The term comes to us through Wicca. Gardner reportedly discovered the term “book of shadows” in a magazine and snapped it up for his own use. In Wicca (and in some other initiatory or semi-initiatory witchcrafts that follow Wicca’s lead) the Book of Shadows is copied out by each initiate, in his or her own “hand of write”. The content of each BoS is the same, but each Wiccan can add his or her own impressions after the main text. Some Wiccans will refer to the Wiccan BoS by capitalising it (Book of Shadows, vs book of shadows) but the term is one any witch can use. (This includes non-Pagans!)

Don’t feel like you have to have one, though. Whether or not a person creates a book of shadows is up to them. Many people will create one as a compendium of notes when they are starting out – for this reason many more experienced witches will recommend starting out with a ring-binder of shadows instead, so that things are easy to re-arrange, add to or remove. It’s pretty gutting to buy a fabulous expensive book of shadows and have to rip out several pages – or trash the entire thing – years later when your craft and your ideas change! Regardless, keeping one is a personal choice, and many people prefer sticking with an exercise book for their notes and keeping a spiritual journal. And unless you’re a part of a specific tradition, there isn’t anything you must (or can’t) include in yours. Aside from the term applying mostly to a book of craft work rather than more of a journal, everything in it is up to you. Some people will have tarot spreads, some will have the Charge of the Goddess, others will have recipes for oils.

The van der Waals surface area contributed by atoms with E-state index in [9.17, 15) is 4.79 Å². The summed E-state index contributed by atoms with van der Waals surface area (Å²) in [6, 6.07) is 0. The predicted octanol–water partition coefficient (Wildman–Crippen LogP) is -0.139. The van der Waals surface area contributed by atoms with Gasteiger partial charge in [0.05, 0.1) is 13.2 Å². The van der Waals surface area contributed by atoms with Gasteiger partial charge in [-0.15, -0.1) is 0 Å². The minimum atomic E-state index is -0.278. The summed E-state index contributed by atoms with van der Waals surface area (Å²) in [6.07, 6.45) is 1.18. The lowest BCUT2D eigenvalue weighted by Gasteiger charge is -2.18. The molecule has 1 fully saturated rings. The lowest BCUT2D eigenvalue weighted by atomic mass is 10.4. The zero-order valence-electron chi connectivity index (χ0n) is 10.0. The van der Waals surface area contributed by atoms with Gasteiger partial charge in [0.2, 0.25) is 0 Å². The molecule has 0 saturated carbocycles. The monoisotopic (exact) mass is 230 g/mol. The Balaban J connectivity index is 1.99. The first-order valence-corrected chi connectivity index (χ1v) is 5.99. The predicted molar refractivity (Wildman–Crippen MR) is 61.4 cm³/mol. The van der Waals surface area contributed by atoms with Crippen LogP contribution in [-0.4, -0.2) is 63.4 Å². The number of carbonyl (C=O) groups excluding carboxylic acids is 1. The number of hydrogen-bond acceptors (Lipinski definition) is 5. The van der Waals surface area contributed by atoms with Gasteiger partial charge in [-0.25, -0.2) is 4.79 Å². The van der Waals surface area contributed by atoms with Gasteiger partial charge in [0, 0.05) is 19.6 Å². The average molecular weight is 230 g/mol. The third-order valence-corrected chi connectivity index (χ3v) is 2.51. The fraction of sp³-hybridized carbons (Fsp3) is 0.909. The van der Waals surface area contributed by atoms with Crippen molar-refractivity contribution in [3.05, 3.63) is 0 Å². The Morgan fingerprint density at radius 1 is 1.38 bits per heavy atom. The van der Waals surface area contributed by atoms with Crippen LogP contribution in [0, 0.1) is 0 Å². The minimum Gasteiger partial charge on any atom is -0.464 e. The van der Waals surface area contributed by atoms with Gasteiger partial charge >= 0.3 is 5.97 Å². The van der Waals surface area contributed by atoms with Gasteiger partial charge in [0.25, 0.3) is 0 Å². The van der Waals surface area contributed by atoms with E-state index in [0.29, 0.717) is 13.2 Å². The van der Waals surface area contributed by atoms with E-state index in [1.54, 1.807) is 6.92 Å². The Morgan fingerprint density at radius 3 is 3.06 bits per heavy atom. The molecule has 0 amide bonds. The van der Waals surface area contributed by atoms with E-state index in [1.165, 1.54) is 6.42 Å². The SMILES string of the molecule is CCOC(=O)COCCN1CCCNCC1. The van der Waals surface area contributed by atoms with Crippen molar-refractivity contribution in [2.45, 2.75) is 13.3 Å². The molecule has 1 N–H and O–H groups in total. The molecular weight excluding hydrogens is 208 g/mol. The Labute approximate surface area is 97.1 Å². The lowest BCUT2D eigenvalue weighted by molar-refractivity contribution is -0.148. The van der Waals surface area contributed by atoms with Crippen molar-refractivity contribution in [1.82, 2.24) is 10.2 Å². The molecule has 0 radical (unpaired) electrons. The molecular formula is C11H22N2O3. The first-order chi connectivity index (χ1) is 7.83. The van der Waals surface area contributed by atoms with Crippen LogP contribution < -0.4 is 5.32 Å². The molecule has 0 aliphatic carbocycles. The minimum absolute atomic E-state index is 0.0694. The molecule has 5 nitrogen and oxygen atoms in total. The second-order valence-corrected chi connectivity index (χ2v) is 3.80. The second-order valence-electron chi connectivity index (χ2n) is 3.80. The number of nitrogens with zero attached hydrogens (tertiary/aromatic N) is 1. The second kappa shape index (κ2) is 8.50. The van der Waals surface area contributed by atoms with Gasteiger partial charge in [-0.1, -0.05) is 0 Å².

It’s also common now to have, instead of (or as well as) a book, a folder on your computer or a flash drive to store the information you come across and wish to keep. People also use blogs for this purpose – some private, some public.

There are other terms for the book of shadows, many of which have their own implications. A “Grimoire” tends to refer to an old book of ceremonial magic, while some use “Book of Mirrors” to refer to a book of just one’s thoughts and experiences – more of a spiritual journal, no spells or rites. Others will use this term as a straight synonym. Another, perhaps less popular, name is “Book of Light”. The Seax-Wican book is called “The Tree”. You can call yours whatever you like, but “Book of Shadows” does seem to remain the most popular.